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Employer audits to surge, ATO warns

Regulation

The ATO is clamping down on accounting errors with employment taxes and nudging employers to shift their SG compliance closer to real-time.

By Christine Chen 10 minute read

The ATO has told tax agents and their clients to expect an increase in random and risk-based audits with many businesses still failing to fulfil their obligations and making “common accounting errors”.

The scaled-up response involved broad-based reviews of all employer obligations of a business, including PAYG, superannuation and FBT, the ATO told Accountants Daily in a recent statement.

“Employers and tax agents will see increased audits of all employer obligations including FBT,” the ATO said, planning to conduct random and risk-based reviews of business' employer obligations.

"While we know that most employers try to do the right thing, there are those who don’t comply and the increased compliance focus is to ensure employees receive the entitlements due to them and make sure employers don’t have an unfair advantage over those who meet their obligations,” it said.

The ATO’s compliance activities also identified many common accounting errors and mistakes being made, with employers failing to understand their obligations.

As a result, it warned employers that timely and accurate reporting would become increasingly critical with the introduction of payday super and other policy programs.

“We are improving our use of existing data; such as pre-filling the withholding labels on activity statements to assist employers who are small and medium withholders, and matching STP and super fund reporting to nudge employers to improve their SG compliance closer to real-time,” it said.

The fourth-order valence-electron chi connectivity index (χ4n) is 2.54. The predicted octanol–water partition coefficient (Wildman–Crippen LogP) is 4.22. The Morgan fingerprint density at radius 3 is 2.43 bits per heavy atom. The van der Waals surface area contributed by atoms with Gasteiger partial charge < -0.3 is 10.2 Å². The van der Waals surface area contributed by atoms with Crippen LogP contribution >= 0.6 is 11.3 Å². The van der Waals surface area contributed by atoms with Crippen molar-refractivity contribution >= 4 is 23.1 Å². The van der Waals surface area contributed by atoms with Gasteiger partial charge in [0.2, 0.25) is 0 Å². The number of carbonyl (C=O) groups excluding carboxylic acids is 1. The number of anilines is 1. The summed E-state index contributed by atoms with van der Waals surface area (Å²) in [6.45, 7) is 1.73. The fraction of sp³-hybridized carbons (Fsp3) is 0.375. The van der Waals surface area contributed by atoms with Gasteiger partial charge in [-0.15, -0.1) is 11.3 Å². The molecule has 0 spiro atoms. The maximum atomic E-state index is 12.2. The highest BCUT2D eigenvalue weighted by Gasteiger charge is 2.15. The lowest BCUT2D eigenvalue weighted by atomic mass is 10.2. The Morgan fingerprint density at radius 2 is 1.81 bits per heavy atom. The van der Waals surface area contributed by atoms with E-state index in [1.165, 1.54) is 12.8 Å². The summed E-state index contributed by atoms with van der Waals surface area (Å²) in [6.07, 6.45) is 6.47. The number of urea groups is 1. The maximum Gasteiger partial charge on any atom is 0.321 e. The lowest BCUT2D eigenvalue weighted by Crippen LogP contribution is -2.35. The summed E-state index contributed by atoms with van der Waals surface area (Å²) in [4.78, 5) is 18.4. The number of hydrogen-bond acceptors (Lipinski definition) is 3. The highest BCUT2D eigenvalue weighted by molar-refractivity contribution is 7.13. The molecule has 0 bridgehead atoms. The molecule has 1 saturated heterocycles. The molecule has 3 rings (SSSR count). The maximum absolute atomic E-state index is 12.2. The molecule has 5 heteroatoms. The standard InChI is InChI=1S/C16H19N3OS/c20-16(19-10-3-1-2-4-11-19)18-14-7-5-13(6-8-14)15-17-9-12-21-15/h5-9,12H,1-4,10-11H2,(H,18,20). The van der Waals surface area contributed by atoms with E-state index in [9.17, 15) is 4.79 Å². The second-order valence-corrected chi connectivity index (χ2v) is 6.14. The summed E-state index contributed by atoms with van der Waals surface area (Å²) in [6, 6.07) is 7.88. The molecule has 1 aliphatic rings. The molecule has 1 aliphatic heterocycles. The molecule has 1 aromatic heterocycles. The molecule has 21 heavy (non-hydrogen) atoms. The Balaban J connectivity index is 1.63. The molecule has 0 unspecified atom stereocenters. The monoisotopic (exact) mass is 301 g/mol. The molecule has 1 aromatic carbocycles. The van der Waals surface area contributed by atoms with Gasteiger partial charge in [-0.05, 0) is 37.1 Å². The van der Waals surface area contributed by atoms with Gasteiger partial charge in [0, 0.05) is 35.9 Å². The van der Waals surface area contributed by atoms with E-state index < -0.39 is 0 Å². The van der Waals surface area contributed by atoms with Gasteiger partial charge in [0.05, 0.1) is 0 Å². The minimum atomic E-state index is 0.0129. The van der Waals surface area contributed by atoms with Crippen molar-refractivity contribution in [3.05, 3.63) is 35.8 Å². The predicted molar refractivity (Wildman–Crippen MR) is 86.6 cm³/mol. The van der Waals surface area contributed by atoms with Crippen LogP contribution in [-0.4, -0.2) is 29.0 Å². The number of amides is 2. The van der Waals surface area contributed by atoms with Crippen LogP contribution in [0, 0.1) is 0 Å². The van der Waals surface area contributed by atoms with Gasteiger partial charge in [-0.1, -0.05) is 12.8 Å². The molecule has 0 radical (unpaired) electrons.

“So, it’s more important than ever that all reporting is timely and accurate, and if employers identify errors or discrepancies, they correct them immediately.”

The ATO said its random audits would involve reviews of employers’ PAYG, Super Guarantee and FBT obligations as part of its Random Enquiry Program (REP). Those audited would be selected from across the population from small to large withholders.

“These reviews enable the ATO to identify any non-compliance whether as a result of errors or deliberate behaviours, to better inform our tax gaps and understand what employers get wrong and why, supporting better focused future education and compliance programs,” it said.

The ATO refrained from commenting on how many businesses it would be auditing or how long it would continue the REP.

“The ATO will continue to assess the requirement to undertake random compliance activities based on our focus and other priorities,” it said.

Grant Thornton partner George Bendall told Accountants Daily last week that it had only begun to receive REP requests since the end of last year.

Mr Bendall said the reviews were “all-encompassing” and a “drain on resources”, with the ATO asking businesses to produce financial statements, payroll records, logbooks and bank statements for scrutiny.

The ATO also urged employers to ensure they take steps to understand their obligations and put appropriate payroll governance processes in place.

It recommended that businesses check their governance processes for reporting, ensure thorough record keeping and deadline tracking and that amounts were paid into the right account ahead of payday super starting in 2026.

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Christine Chen

Christine Chen

AUTHOR

Christine Chen is a graduate journalist at Accountants Daily and Accounting Times, the leading sources of news, insight, and educational content for professionals in the accounting sector.

Previously, Christine has written for City Hub, the South Sydney Herald and Honi Soit. She has also produced online content for LegalVision and completed internships at EY and Deloitte.

Christine has a commerce degree from the University of Western Australia and is studying a Juris Doctor degree at the University of Sydney. 

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